The idea behind Giving Tuesday is that anyone, anywhere has something to give.

"There's been a lot of talk about how important voting is to a healthy democracy, and it's 100 percent true, but there's little talk about how important generosity [is] to a healthy democracy," Curran tells Elite Daily in an interview. "The truth is giving is an extremely important way to participate as a citizen. Communities that have more giving are healthier by almost every possible measurement."

According to Curran, the main purpose behind Giving Tuesday is to encourage everyone to give back, no matter how big or small. So, even if someone may not necessarily have the financial means to help out, that doesn't mean they can't give back in some other way.

"People sometimes don't identify themselves as givers because there's an image that to be a philanthropist you have to have a lot of money to give away," Curran tells Elite Daily in an interview. "So the idea behind Giving Tuesday is that anyone, anywhere has something to give, and that includes people who have always been the recipient of giving. There is no gift, act of kindness, or expression of generosity that is too small to make a difference."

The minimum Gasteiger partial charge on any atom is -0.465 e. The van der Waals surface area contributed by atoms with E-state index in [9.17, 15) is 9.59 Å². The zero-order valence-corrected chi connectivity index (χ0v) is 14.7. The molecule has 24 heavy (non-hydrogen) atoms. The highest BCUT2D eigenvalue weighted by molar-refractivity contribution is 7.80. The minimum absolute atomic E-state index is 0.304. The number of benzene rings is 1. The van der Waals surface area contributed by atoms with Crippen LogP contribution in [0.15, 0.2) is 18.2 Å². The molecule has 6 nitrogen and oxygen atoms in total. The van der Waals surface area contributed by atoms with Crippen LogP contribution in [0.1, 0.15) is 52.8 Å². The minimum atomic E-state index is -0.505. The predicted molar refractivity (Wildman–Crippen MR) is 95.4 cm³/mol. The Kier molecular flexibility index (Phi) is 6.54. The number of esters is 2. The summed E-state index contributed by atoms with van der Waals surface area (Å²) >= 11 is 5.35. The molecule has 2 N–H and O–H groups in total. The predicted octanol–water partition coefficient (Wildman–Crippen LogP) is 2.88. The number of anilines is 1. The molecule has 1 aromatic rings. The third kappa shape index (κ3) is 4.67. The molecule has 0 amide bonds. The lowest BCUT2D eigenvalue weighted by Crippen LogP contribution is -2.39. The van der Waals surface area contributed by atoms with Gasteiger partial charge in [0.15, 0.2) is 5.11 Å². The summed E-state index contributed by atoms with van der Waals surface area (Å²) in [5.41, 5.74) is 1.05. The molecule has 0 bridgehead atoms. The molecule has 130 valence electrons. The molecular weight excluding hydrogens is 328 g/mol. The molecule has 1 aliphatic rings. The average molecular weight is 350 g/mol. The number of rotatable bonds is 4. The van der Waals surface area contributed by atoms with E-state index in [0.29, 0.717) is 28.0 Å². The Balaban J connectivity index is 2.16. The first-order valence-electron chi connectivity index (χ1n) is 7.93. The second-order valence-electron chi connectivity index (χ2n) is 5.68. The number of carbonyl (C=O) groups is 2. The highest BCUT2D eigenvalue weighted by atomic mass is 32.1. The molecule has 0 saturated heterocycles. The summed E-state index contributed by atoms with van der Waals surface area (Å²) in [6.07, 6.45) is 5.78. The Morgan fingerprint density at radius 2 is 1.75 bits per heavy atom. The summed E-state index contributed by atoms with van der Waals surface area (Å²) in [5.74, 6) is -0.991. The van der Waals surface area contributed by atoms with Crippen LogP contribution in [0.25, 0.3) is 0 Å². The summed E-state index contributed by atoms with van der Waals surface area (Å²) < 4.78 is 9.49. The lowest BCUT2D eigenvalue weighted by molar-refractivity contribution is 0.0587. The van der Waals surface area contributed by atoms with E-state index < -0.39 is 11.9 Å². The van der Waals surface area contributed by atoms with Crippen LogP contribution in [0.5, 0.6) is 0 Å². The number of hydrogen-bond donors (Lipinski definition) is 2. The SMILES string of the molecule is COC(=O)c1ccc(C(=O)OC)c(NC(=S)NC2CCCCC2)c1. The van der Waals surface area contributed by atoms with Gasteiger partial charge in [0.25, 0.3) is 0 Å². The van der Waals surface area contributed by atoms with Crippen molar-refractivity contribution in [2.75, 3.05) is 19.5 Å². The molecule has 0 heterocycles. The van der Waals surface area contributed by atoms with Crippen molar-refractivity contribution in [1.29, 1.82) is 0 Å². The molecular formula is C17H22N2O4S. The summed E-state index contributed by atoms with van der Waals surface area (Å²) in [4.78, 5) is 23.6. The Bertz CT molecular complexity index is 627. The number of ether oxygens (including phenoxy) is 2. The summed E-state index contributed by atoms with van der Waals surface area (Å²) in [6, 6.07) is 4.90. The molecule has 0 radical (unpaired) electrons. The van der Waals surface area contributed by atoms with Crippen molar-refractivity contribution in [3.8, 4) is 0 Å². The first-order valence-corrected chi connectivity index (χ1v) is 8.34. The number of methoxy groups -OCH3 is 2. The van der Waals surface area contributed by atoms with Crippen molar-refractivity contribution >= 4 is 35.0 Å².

This is a movement that young people are very involved with, and young people are online.

Curran says that Giving Tuesday has become a movement particularly popular among younger people — according to Refinery29, Giving Tuesday raised up to an estimated $274 million for nonprofits in 2017 within the United States alone. Curran says a huge part of the movement's success has been thanks to social media, where participants can share their donations, or urge others to donate, simply by posting about it. According to Giving Tuesdays' website, in 2017 the holiday saw more than 21 billion social media impressions. In 2018, social media presence has never been more important: not only can organizations use the platform to reach different demographics, but it also urges people to get more involved themselves.